Tuesday, February 17, 2015

Andrew McCutchen's Story on The Player's Tribune

Andrew Choices Pull

Normally I don't fall into the hype just because everyone else is doing it but everywhere I see people are raving about the article that Andrew McCutchen posted on Derek Jeter's blog The Player's Tribune. McCutchen wrote about the hardships facing poor youth when it comes to being able to play Little League Baseball. It also touches on this past season's Little League World Series and honestly, this one time anyway, I am glad I fell into the hype and read the article. I will leave you with an excerpt down below from the article and I will ask you to check out the rest of the article HERE because it's lengthy but totally worth it and enjoyable.

A bunch of 12-year-old kids had their hearts broken this week. Jackie Robinson West, a team from Chicago’s South Side, won the U.S. title at the 2014 Little League World Series. They achieved their dream in dramatic fashion. I remember watching their pitcher give up the go-ahead homer against Nevada in the title game and he was so crushed that he physically doubled-over on the mound. His team fought back and won in an amazing game, and the joy on that kid’s face after the final out was something that made even me jealous.
During the celebration, the cameras cut to a gym on Chicago’s South Side where people were gathered to watch, and they were going crazy supporting these kids and their community. It felt so good to see that the game I love still matters in the inner-city.
Then on Wednesday, Jackie Robinson West was stripped of its title for using players who lived “outside the geographical area.” There’s been a lot of the debate about what happened here, but one thing is clear to me. The incident shined a light on a very complicated issue. Baseball used to be the sport where all you needed was a stick and a ball. It used to be a way out for poor kids. Now it’s a sport that increasingly freezes out kids whose parents don’t have the income to finance the travel baseball circuit.
McCutchen TeeBall Pull
I grew up in Fort Meade, Florida. Our town had literally one stoplight. It didn’t even have a McDonald’s until a few years ago. But we did have a baseball field and a football field. I spent most of my days in the dirt, having fun. From the time I first stepped up in front of a tee-ball stand, I was trying to waggle my bat just like Ken Griffey Jr. Honestly, I was kind of a natural. My grandad used to come out to the field with a big camcorder and tape my tee-ball games. I used to think him and my dad were lying about how good I was back then, but I stumbled upon the tapes a few years ago and I was crushing balls off the walls and running around the bases like crazy. I was good.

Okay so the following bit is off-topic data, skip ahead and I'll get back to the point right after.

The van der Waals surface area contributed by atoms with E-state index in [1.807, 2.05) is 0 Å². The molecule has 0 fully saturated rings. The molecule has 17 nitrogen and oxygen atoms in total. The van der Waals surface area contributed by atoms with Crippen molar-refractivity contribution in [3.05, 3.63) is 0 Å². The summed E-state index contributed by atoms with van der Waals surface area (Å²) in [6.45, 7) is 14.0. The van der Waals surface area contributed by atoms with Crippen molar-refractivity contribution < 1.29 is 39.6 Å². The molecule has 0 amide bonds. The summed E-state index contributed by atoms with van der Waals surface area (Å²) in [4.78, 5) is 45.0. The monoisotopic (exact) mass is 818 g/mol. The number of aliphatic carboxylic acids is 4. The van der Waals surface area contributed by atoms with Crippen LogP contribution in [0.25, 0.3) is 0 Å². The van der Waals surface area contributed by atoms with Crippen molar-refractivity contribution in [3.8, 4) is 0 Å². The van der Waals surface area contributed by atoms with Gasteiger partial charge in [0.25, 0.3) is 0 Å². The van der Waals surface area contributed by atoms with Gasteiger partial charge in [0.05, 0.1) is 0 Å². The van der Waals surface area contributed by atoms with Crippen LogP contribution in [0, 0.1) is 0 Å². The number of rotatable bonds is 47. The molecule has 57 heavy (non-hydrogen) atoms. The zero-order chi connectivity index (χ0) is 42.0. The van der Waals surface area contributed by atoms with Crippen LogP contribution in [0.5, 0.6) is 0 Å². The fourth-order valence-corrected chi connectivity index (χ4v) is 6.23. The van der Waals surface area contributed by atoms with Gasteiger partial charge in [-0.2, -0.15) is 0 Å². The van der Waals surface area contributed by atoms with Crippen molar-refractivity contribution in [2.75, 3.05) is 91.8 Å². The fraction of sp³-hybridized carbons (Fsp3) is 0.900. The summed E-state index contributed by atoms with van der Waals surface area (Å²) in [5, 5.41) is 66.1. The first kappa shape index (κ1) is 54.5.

But the thing is, nobody outside of Fort Meade knew who I was, even when I was 12 years old, the same age as those kids playing in the Little League World Series. When you’re a kid from a low-income family who has talent, how do you get recognized? Now, you have to pay thousands of dollars for the chance to be noticed in showcase tournaments in big cities. My parents loved me, but they had to work hard to put food on the table, and there wasn’t much left over. They didn’t have the option of skipping a shift to take me to a tournament over the weekend. The hard choices started when I was very young. “Do you want that video game system for Christmas, or do you want a new baseball bat?”
A lot of talented kids my age probably picked the Playstation, and that was it. It was over for them. I always chose the new bat or glove. But all the scraping and saving in the world wasn’t going to be enough for my family to send me an hour north to Lakeland every weekend to play against the best competition. That’s the challenge for families today. It’s not about the $100 bat. It’s about the $100-a-night motel room and the $30 gas money and the $300 tournament fee. There’s a huge financing gap to get a child to that next level where they might be seen.
Thankfully, an AAU coach by the name of Jimmy Rutland noticed me during an All-Star game when I was 13-years-old and asked my father if I’d ever been on a travel team. At that point, I had barely left the county. My dad told him that it was just too expensive, and coach Rutland basically took me in as if I was another one of his sons. He helped pay for my jerseys and living expenses. My parents took care of what they could, which was basically just money for food.
But this wasn’t a Disney movie ending. It wasn’t like Jimmy noticed me and I went straight to the top. That was just the first step. There were so many things that had to happen for me to get to where I got. If you’re a poor kid with raw ability, it’s not enough. You need to be blessed with many mentors to step in and help you. Kim Cherry, Michael Scott — I could list so many names of people who took me in and treated me as if I was their own son. When people talk about the Jackie Robinson West team and blame the adults who took in kids from outside the boundaries that the Little League organization set, remember that those adults may be saviors to those kids. They’re the ones buying them shoes when they need it or an extra protein drink after the game.

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Sorry for the Capatcha... Blame the Russians :)